Graphic novels have long been emerging as a way to tell difficult and often traumatic stories. Since the late 1970s, they have also been a medium for telling stories about the Holocaust. From true stories to fictional ones, graphic novels are used to tell all kinds of stories about this time. Recently, authors and illustrators have been turning to stories about teenagers during the Holocaust.
Join the Museum for a program exploring the depiction of teenagers in Holocaust graphic novels. The program will consist of a conversation between David Polonsky, illustrator of Anne Frank’s Diary: The Graphic Adaptation; Ken Krimstein, author of When I Grow Up: The Lost Autobiographies of Six Yiddish Teens, and R.J. Palacio, author of White Bird: A Wonder Story. The conversation will be moderated by AJ Frost, Newsletter Editor and Staff Writer for the Comics Beat.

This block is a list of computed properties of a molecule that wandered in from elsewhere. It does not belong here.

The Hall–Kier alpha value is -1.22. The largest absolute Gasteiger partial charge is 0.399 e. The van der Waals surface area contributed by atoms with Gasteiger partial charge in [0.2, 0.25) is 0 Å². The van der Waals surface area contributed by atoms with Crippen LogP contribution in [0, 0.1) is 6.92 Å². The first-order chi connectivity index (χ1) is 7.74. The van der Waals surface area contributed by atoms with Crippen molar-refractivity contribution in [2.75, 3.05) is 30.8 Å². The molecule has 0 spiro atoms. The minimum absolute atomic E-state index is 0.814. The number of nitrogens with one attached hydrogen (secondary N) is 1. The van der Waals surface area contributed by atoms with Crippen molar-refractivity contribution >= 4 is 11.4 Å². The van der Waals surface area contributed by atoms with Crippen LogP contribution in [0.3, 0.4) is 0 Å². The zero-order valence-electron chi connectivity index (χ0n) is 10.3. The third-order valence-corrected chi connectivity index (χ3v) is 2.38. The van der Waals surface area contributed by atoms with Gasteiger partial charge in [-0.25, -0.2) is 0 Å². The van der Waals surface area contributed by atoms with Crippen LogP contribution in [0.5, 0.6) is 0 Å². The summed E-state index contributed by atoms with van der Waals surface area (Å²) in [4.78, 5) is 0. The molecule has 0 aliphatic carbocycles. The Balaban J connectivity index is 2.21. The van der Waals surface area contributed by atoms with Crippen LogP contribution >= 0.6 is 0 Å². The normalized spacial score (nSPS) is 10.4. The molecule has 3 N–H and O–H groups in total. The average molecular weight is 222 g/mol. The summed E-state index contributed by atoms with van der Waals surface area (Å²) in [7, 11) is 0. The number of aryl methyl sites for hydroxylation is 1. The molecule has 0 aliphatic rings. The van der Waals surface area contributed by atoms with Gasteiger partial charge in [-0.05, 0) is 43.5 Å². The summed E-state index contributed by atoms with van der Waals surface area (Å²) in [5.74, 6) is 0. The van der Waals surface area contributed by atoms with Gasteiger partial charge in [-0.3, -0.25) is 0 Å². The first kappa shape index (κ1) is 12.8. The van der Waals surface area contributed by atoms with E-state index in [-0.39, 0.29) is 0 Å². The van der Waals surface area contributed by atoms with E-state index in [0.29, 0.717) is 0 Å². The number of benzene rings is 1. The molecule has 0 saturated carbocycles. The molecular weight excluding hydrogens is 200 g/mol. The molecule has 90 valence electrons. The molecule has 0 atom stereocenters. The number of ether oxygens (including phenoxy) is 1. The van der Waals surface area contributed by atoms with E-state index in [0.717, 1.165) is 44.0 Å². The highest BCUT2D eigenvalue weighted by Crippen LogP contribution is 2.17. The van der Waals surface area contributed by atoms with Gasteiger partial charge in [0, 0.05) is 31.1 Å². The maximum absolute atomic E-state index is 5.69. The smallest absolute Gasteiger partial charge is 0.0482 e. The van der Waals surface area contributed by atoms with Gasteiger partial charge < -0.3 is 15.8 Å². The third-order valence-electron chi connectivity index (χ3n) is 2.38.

A $10 suggested donation enables us to present programs like this one. We thank you for your support.
Live closed captions will be available during this program.
Header image: Shanghai Jewish School lower sixth form, 1946. Gift in memory of Chaja Haas. 2009.P.48.
Public programming at the Museum of Jewish Heritage – A Living Memorial to the Holocaust is made possible, in part, by public funds from the New York City Department of Cultural Affairs, in partnership with the City Council; the Conference on Jewish Material Claims Against Germany (Claims Conference); the New York State Council on the Arts with the support of Governor Kathy C. Hochul and the New York State Legislature; Battery Park City Authority; The Goldie and David Blanksteen Foundation; Marcia Horowitz Educational Fund for Cross-Cultural Awareness; and other generous donors.